MIT Stem Pals
  April 2012  
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Is Less More?
Dick LarsonLast month I argued that we should move away from standardized tests, that they were not magic bullets. They may in fact be harmful bullets. I suggested that we needed multiple ways to evaluate each student, perhaps with a portfolio of accomplishments. Top universities do this already. In evaluating a candidate for next year’s freshman class, it is not unusual to use the SAT or other standardized test as a first filter, requiring that the scores be above some acceptable (high) threshold, and if this threshold is satisfied, to toss out the scores and then consider everything else in the application—personal statement, letters of recommendation, demonstrated leadership, and non-academic accomplishments and recognition. This is one version of a portfolio approach. And yes, this approach can lead (and has led) to applicants with perfect SAT scores being rejected by top universities due to uncompetitive portfolios. Students should not be raised as ‘test taking machines.’ Read more.

Florida’s CPALMS: An Interdisciplinary Project Built Upon Collaborations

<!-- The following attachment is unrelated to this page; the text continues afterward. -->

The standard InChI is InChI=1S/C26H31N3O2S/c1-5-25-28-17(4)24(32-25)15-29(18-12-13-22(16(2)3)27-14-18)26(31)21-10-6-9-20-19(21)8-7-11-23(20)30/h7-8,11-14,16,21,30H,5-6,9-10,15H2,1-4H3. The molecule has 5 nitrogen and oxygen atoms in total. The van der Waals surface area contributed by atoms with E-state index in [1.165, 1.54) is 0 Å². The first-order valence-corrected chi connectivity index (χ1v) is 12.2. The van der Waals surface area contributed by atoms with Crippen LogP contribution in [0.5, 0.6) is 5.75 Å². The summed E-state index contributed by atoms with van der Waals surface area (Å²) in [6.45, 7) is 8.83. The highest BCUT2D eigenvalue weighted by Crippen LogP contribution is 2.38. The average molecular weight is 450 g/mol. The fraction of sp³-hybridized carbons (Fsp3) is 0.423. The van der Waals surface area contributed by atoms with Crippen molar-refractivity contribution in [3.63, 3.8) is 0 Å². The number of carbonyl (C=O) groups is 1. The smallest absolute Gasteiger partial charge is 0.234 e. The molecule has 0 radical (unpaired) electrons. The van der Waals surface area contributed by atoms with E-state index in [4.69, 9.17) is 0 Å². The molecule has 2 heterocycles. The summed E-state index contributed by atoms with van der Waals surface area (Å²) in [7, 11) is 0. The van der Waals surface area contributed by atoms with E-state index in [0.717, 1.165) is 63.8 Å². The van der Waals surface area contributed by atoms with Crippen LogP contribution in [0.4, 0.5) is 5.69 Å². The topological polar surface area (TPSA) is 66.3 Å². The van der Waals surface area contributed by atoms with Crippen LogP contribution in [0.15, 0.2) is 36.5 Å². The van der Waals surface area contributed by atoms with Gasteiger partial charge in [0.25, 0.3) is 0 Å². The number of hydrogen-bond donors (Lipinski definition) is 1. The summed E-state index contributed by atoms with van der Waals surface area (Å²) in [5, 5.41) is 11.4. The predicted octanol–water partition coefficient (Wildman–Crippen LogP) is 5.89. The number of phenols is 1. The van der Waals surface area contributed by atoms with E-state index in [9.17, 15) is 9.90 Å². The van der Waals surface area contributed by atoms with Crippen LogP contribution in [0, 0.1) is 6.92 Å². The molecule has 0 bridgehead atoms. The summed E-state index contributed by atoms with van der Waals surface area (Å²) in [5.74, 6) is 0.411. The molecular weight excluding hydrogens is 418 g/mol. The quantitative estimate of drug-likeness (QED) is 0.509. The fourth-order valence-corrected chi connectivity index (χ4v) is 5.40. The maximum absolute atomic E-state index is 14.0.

Danielle SherdanCPALMS aims to organize efforts to support educators working together toward goals of understanding and implementing standards. CPALMS is not only the official source of Florida’s Standards, with a collection of some of the best educational resources and tools to help educators develop and use those resources, but it is also a community of educators. Read more.


The First-ever DCPS STEM Stakeholders Summit
Camsie McAdamsEnergy was high and tweets were multiplying on the morning of Monday March 5th, as nearly 150 representatives from local and national industries, non-profit organizations, government agencies, colleges and universities, and professional societies all gathered with one focus: supporting STEM education in the District of Columbia Public Schools (DCPS). Read more.

Industry Participation in Informal Education to Move the STEM Agenda
Rick McMasterRecent publications and articles have discussed the importance of informal education in moving our national STEM agenda forward. The Role of Informal Science in the State Education Agenda from the National Governors Association includes the recommendation “Explicitly include informal science education as a key part of an action agenda to improve STEM literacy and proficiency among the state’s youth.” Read more.

Project ENGAGE of the Massachusetts Academy of Sciences
Jenna FarrellIt’s never a dull moment here at the MAS, but before I go into further detail about why none of us sleep, I’d like to give you a bit of information about us if you aren’t already familiar with our story. Read more.